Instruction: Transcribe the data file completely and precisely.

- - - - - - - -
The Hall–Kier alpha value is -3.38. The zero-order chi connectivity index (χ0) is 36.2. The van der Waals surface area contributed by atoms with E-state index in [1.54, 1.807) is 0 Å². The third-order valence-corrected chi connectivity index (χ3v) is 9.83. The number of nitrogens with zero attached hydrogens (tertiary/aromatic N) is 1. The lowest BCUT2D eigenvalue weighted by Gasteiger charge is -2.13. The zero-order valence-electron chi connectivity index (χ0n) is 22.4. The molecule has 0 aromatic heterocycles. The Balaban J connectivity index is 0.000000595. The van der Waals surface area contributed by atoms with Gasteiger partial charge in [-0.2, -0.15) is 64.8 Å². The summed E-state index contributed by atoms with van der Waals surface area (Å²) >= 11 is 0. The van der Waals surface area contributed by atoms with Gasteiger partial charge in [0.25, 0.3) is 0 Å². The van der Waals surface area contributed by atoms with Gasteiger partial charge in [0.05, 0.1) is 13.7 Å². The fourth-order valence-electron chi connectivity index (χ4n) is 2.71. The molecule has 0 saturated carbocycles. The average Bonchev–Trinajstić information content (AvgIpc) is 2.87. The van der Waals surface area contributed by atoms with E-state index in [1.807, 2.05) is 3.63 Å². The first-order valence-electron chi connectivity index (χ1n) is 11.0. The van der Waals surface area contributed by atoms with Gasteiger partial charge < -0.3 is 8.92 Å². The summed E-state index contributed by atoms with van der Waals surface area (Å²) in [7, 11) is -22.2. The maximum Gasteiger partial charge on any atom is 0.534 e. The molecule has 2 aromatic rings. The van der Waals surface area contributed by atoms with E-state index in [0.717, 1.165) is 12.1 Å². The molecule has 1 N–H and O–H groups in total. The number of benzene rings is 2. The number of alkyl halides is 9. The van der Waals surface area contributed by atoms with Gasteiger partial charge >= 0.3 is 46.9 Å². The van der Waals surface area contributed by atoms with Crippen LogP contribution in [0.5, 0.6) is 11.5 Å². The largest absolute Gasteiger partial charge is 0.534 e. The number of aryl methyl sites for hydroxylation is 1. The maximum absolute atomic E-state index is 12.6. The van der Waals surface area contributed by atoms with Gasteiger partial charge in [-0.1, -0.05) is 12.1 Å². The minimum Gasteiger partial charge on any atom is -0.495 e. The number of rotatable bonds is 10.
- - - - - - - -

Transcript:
The Hall–Kier alpha value is -3.38. The zero-order chi connectivity index (χ0) is 36.2. The van der Waals surface area contributed by atoms with E-state index in [1.54, 1.807) is 0 Å². The third-order valence-corrected chi connectivity index (χ3v) is 9.83. The number of nitrogens with zero attached hydrogens (tertiary/aromatic N) is 1. The lowest BCUT2D eigenvalue weighted by Gasteiger charge is -2.13. The zero-order valence-electron chi connectivity index (χ0n) is 22.4. The molecule has 0 aromatic heterocycles. The Balaban J connectivity index is 0.000000595. The van der Waals surface area contributed by atoms with Gasteiger partial charge in [-0.2, -0.15) is 64.8 Å². The summed E-state index contributed by atoms with van der Waals surface area (Å²) >= 11 is 0. The van der Waals surface area contributed by atoms with Gasteiger partial charge in [0.25, 0.3) is 0 Å². The van der Waals surface area contributed by atoms with Gasteiger partial charge in [0.05, 0.1) is 13.7 Å². The fourth-order valence-electron chi connectivity index (χ4n) is 2.71. The molecule has 0 saturated carbocycles. The average Bonchev–Trinajstić information content (AvgIpc) is 2.87. The van der Waals surface area contributed by atoms with E-state index in [1.807, 2.05) is 3.63 Å². The first-order valence-electron chi connectivity index (χ1n) is 11.0. The van der Waals surface area contributed by atoms with Gasteiger partial charge < -0.3 is 8.92 Å². The summed E-state index contributed by atoms with van der Waals surface area (Å²) in [7, 11) is -22.2. The maximum Gasteiger partial charge on any atom is 0.534 e. The molecule has 2 aromatic rings. The van der Waals surface area contributed by atoms with E-state index in [0.717, 1.165) is 12.1 Å². The molecule has 1 N–H and O–H groups in total. The number of benzene rings is 2. The number of alkyl halides is 9. The van der Waals surface area contributed by atoms with Gasteiger partial charge >= 0.3 is 46.9 Å². The van der Waals surface area contributed by atoms with Crippen LogP contribution in [0.5, 0.6) is 11.5 Å². The largest absolute Gasteiger partial charge is 0.534 e. The number of aryl methyl sites for hydroxylation is 1. The maximum absolute atomic E-state index is 12.6. The van der Waals surface area contributed by atoms with Gasteiger partial charge in [-0.1, -0.05) is 12.1 Å². The minimum Gasteiger partial charge on any atom is -0.495 e. The number of rotatable bonds is 10.